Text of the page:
Turn-key PCB assembly services in prototype quantities or low-volume to mid-volume production runs

Simple NetworkAble RFID Controller

Simple NetworkAble RFID Controller

Popular known as SNARC, which is designed by Lawrence “Lemming” Dixon at the Hackerspace Brisbane (HSBNE). SNARC provides a simple platform for network controlled RFID access. It has a microcontroller, Ethernet module, connector pins for an RFID reader (5V, TX, RX, and GND) and an N Channel MOSFET output on board. This makes it a convenient solution for applications where a device needs to be powered or triggered via an RFID card while its access rights are stored somewhere in the cloud, e.g. doors in office buildings etc. SNARC comes with an ATMega328p chip and Wiznet Ethernet module (both of which are used by Arduino as well), which makes it fully compatible to the Arduino platform. The ATMega chip comes with an Arduino bootloader, i.e. you can use your Arduino IDE and run Arduino sketches on the board, by simply uploading them through an FTDI cable. SNARC is not released for official sale yet, but apparently will be soon. So stay tuned. Or shoot HSBNE an email if you’re interested to get a prototype. However, A minor disadvantage is that you… Continue reading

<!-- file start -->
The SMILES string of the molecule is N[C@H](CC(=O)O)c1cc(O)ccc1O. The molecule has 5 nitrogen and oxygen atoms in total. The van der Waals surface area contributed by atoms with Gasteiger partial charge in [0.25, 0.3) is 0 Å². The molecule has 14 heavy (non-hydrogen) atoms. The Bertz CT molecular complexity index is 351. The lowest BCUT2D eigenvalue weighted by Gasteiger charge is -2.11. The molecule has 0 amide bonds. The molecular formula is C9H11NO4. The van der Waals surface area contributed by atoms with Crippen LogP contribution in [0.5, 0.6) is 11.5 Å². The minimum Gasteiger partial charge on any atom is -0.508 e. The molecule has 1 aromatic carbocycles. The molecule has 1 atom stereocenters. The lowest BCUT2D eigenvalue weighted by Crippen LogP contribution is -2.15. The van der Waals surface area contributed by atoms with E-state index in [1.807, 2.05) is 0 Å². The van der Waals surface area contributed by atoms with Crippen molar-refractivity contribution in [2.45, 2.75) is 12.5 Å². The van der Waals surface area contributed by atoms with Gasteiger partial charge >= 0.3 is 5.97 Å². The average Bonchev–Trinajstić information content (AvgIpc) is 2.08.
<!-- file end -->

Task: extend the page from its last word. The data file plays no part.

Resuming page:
Simplest RFID tag on AVR

This is real electronics porn. Simply speaking RFID tag is built by using AVR Attiny85 and small inductor. The power pins of AVR aren’t connected at all. It works, but how? Secret lies behind nature of IO/O pins of AVR. Coil connected to input pins power chip itself via clamping diodes. Once power problem is solved there is one more – chip clocking. Because voltage is too low to start chip internal oscillator. So coil also is an external clock source. This is why it has to be connected to AVR clock input. As RFID frequency is 125kHz so the AVR is also clocked at this rate. Firmware also has to perform on edge of resources. Probably to have reliable operation you would add couple capacitors and bigger coil. In other hand this is great hack showing how low can AVR go. Continue reading